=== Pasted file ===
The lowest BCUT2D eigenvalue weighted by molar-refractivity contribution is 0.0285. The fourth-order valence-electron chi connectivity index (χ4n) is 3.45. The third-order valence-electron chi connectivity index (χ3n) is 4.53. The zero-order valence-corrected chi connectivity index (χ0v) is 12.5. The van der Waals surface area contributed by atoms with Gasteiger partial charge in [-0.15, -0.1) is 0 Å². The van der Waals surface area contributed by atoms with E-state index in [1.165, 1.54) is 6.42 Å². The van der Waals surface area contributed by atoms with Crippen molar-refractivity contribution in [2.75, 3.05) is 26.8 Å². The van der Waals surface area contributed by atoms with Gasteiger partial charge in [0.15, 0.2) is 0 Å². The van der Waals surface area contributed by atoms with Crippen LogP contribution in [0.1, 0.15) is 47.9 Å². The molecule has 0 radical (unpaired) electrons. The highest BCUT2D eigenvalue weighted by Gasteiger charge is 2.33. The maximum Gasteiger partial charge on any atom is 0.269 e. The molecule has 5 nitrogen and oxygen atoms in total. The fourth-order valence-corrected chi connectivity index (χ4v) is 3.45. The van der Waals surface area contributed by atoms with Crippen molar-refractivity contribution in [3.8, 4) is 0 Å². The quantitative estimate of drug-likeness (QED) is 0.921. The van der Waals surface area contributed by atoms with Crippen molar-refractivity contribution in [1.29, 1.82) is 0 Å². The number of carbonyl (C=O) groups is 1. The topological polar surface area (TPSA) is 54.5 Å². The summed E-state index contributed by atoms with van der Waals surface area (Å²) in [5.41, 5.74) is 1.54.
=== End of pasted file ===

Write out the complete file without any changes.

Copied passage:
The lowest BCUT2D eigenvalue weighted by molar-refractivity contribution is 0.0285. The fourth-order valence-electron chi connectivity index (χ4n) is 3.45. The third-order valence-electron chi connectivity index (χ3n) is 4.53. The zero-order valence-corrected chi connectivity index (χ0v) is 12.5. The van der Waals surface area contributed by atoms with Gasteiger partial charge in [-0.15, -0.1) is 0 Å². The van der Waals surface area contributed by atoms with E-state index in [1.165, 1.54) is 6.42 Å². The van der Waals surface area contributed by atoms with Crippen molar-refractivity contribution in [2.75, 3.05) is 26.8 Å². The van der Waals surface area contributed by atoms with Gasteiger partial charge in [0.15, 0.2) is 0 Å². The van der Waals surface area contributed by atoms with Crippen LogP contribution in [0.1, 0.15) is 47.9 Å². The molecule has 0 radical (unpaired) electrons. The highest BCUT2D eigenvalue weighted by Gasteiger charge is 2.33. The maximum Gasteiger partial charge on any atom is 0.269 e. The molecule has 5 nitrogen and oxygen atoms in total. The fourth-order valence-corrected chi connectivity index (χ4v) is 3.45. The van der Waals surface area contributed by atoms with Crippen molar-refractivity contribution in [3.8, 4) is 0 Å². The quantitative estimate of drug-likeness (QED) is 0.921. The van der Waals surface area contributed by atoms with Crippen molar-refractivity contribution in [1.29, 1.82) is 0 Å². The number of carbonyl (C=O) groups is 1. The topological polar surface area (TPSA) is 54.5 Å². The summed E-state index contributed by atoms with van der Waals surface area (Å²) in [5.41, 5.74) is 1.54.